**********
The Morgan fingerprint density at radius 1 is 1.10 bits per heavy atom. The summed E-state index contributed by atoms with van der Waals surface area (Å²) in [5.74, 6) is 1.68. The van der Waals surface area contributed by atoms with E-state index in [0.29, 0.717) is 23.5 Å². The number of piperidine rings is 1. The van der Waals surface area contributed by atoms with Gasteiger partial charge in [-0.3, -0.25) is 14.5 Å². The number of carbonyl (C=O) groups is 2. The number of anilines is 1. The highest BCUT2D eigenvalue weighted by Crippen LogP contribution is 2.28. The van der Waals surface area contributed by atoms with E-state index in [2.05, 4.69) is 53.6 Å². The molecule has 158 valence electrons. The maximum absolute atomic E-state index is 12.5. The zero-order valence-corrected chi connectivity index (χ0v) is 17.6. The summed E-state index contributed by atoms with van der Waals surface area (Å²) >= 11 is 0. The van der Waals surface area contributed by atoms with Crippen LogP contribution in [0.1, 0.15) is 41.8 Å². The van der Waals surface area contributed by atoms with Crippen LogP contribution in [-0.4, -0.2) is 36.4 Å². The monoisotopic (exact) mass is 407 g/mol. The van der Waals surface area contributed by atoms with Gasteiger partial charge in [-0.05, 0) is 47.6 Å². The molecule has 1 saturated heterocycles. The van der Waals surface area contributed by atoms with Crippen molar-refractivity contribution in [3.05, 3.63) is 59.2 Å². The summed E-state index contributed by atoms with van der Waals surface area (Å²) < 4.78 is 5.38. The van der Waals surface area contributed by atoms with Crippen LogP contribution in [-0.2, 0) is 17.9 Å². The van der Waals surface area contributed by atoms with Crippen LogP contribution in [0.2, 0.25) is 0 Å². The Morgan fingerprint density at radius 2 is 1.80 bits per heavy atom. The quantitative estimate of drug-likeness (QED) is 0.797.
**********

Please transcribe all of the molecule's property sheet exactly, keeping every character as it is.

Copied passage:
The Morgan fingerprint density at radius 1 is 1.10 bits per heavy atom. The summed E-state index contributed by atoms with van der Waals surface area (Å²) in [5.74, 6) is 1.68. The van der Waals surface area contributed by atoms with E-state index in [0.29, 0.717) is 23.5 Å². The number of piperidine rings is 1. The van der Waals surface area contributed by atoms with Gasteiger partial charge in [-0.3, -0.25) is 14.5 Å². The number of carbonyl (C=O) groups is 2. The number of anilines is 1. The highest BCUT2D eigenvalue weighted by Crippen LogP contribution is 2.28. The van der Waals surface area contributed by atoms with E-state index in [2.05, 4.69) is 53.6 Å². The molecule has 158 valence electrons. The maximum absolute atomic E-state index is 12.5. The zero-order valence-corrected chi connectivity index (χ0v) is 17.6. The summed E-state index contributed by atoms with van der Waals surface area (Å²) >= 11 is 0. The van der Waals surface area contributed by atoms with Crippen LogP contribution in [0.1, 0.15) is 41.8 Å². The van der Waals surface area contributed by atoms with Crippen LogP contribution in [-0.4, -0.2) is 36.4 Å². The monoisotopic (exact) mass is 407 g/mol. The van der Waals surface area contributed by atoms with Gasteiger partial charge in [-0.05, 0) is 47.6 Å². The molecule has 1 saturated heterocycles. The van der Waals surface area contributed by atoms with Crippen molar-refractivity contribution in [3.05, 3.63) is 59.2 Å². The summed E-state index contributed by atoms with van der Waals surface area (Å²) < 4.78 is 5.38. The van der Waals surface area contributed by atoms with Crippen LogP contribution in [-0.2, 0) is 17.9 Å². The van der Waals surface area contributed by atoms with Crippen LogP contribution in [0.2, 0.25) is 0 Å². The Morgan fingerprint density at radius 2 is 1.80 bits per heavy atom. The quantitative estimate of drug-likeness (QED) is 0.797.